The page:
Imagine the following scenario: Your company has filed several lawsuits around the world, all concerning generally the same subject matter, but against different parties because of jurisdictional limitations. The litigation overseas is subject to discovery rules that are far more limited than those available in the United States. The U.S. litigation has been stayed pending the result of the foreign matter. However, important information and witnesses that are useful in prosecuting the foreign litigation are located in the U.S., outside of the foreign court’s jurisdiction and applicable discovery rules. In this complex situation, is there any way to obtain that critical bit of information? Or can the U.S. witnesses evade all production and testimony because of jurisdictional bounds? READ MORE
Last week, multinational mining giant Rio Tinto asked a federal court in Manhattan to shield its document disclosures to the Securities and Exchange Commission (SEC) from the public eye. Unlike the typical cases we discuss involving former employees working for competitors, Rio Tinto is defending against fraud claims brought by the SEC that implicated the company and two of its former top executives. READ MORE
In trade secret cases, it is often the case that a defendant company and employee accused of trade secret misappropriation enter into a joint defense agreement. Often under such JDAs, facts, strategies and documents are shared with the understanding that they will remain confidential. READ MORE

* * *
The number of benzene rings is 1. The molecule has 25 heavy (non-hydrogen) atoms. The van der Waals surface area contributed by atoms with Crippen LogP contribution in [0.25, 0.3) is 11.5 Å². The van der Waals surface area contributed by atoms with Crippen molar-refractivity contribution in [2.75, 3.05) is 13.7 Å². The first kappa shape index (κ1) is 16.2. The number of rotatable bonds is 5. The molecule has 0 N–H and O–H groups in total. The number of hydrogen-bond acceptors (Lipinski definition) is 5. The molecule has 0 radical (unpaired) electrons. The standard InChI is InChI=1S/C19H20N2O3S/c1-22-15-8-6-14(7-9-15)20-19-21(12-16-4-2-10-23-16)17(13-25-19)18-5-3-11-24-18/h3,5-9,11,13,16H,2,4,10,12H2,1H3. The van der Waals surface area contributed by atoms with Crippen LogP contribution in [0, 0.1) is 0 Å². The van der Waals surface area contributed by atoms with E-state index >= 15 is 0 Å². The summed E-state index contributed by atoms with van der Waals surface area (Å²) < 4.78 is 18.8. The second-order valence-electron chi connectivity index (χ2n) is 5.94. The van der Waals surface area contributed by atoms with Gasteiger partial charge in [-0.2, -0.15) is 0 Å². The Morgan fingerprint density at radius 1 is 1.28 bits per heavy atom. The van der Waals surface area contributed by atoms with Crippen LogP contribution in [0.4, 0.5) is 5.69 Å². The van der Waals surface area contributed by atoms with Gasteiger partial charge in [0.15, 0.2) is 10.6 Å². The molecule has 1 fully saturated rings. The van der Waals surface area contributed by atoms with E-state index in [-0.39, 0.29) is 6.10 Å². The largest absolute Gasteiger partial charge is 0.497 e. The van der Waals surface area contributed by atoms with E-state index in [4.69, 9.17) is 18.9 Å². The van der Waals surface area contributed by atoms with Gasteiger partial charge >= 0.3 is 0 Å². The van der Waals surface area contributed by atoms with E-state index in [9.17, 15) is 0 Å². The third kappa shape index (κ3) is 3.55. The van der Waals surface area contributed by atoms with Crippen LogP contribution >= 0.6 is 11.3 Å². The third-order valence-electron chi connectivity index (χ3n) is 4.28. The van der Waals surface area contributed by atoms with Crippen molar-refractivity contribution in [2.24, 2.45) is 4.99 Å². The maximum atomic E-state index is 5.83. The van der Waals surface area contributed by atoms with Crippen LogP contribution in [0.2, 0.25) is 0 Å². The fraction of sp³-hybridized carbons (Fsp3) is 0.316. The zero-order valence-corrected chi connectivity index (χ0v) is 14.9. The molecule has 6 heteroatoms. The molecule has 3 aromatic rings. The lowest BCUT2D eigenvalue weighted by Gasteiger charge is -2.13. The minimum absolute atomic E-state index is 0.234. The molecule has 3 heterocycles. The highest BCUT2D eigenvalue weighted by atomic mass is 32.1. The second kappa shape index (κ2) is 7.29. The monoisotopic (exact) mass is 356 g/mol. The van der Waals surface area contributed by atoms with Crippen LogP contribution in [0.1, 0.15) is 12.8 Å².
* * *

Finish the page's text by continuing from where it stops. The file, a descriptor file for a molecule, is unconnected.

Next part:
This past summer, we reported on an emergency petition to Justice Clarence Thomas of the United States Supreme Court to stay a Florida Supreme Court’s decision permitting disclosure of documents submitted under seal during a trial challenging Florida legislature’s redistricting process. The emergency petition was filed by Patrick Bainter and Data Targeting, Inc., political consultants hired by the Republican Party of Florida to assist with the redistricting process in that state. At issue in the petition were more than 500 pages of documents that purportedly contained confidential READ MORE
California trade secret litigators likely know all about California Code of Civil Procedure Section 2019.210. Those that don’t, should.
Section 2019.210 provides that before commencing discovery in a trade secret litigation, the party alleging trade secret misappropriation must identify the allegedly stolen trade secret “with reasonable particularity.”
For plaintiffs, this rule is no joke. It has sent many a plaintiff back to the drawing board trying, again and again, to adequately identify their stolen “special sauce.” It can be supremely frustrating. READ MORE
On August 22, 2014, the Texas Supreme Court ordered oral argument in In re: Magnum Hunter Resources Corp., a case concerning the discoverability of third-party trade secrets documents in civil cases. When should such documents be produced? And who gets to see them?
A simple summary of the facts of Magnum Hunter are as follows:
Party A hires Law Firm to help it negotiate a contract with Party B regarding an oil and natural gas venture. Party A and Party B ultimately reach an agreement on the venture and enter into a contract that says that Party B will provide to Party A all reports related to the venture upon request, provided that Party A agrees to treat such reports as confidential information.